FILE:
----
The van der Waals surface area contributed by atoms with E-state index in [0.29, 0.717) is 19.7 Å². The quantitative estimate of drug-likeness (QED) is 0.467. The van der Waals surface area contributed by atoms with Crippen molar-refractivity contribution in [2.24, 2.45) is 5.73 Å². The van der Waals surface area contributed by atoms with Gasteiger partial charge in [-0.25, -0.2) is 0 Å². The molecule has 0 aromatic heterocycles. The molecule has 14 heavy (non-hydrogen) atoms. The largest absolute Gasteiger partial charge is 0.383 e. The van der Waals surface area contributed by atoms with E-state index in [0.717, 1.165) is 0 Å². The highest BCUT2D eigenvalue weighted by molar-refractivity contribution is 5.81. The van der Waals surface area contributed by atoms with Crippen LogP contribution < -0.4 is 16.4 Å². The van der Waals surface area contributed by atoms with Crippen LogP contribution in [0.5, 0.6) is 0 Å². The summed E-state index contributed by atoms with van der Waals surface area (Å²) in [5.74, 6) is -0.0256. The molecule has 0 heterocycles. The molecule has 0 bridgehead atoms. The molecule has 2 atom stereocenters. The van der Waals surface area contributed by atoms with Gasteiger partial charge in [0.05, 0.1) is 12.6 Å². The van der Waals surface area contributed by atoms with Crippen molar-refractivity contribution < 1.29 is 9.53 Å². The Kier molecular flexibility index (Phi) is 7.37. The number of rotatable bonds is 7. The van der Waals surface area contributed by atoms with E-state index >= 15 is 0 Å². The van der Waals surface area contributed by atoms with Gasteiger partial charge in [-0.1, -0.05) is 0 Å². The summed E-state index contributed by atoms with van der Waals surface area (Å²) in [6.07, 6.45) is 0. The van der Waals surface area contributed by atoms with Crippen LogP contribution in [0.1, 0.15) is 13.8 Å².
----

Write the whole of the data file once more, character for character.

The van der Waals surface area contributed by atoms with E-state index in [0.29, 0.717) is 19.7 Å². The quantitative estimate of drug-likeness (QED) is 0.467. The van der Waals surface area contributed by atoms with Crippen molar-refractivity contribution in [2.24, 2.45) is 5.73 Å². The van der Waals surface area contributed by atoms with Gasteiger partial charge in [-0.25, -0.2) is 0 Å². The molecule has 0 aromatic heterocycles. The molecule has 14 heavy (non-hydrogen) atoms. The largest absolute Gasteiger partial charge is 0.383 e. The van der Waals surface area contributed by atoms with E-state index in [0.717, 1.165) is 0 Å². The highest BCUT2D eigenvalue weighted by molar-refractivity contribution is 5.81. The van der Waals surface area contributed by atoms with Crippen LogP contribution < -0.4 is 16.4 Å². The van der Waals surface area contributed by atoms with Crippen LogP contribution in [0.5, 0.6) is 0 Å². The summed E-state index contributed by atoms with van der Waals surface area (Å²) in [5.74, 6) is -0.0256. The molecule has 0 heterocycles. The molecule has 0 bridgehead atoms. The molecule has 2 atom stereocenters. The van der Waals surface area contributed by atoms with Gasteiger partial charge in [0.05, 0.1) is 12.6 Å². The van der Waals surface area contributed by atoms with Crippen molar-refractivity contribution < 1.29 is 9.53 Å². The Kier molecular flexibility index (Phi) is 7.37. The number of rotatable bonds is 7. The van der Waals surface area contributed by atoms with E-state index >= 15 is 0 Å². The van der Waals surface area contributed by atoms with Gasteiger partial charge in [-0.1, -0.05) is 0 Å². The summed E-state index contributed by atoms with van der Waals surface area (Å²) in [6.07, 6.45) is 0. The van der Waals surface area contributed by atoms with Crippen LogP contribution in [0.1, 0.15) is 13.8 Å².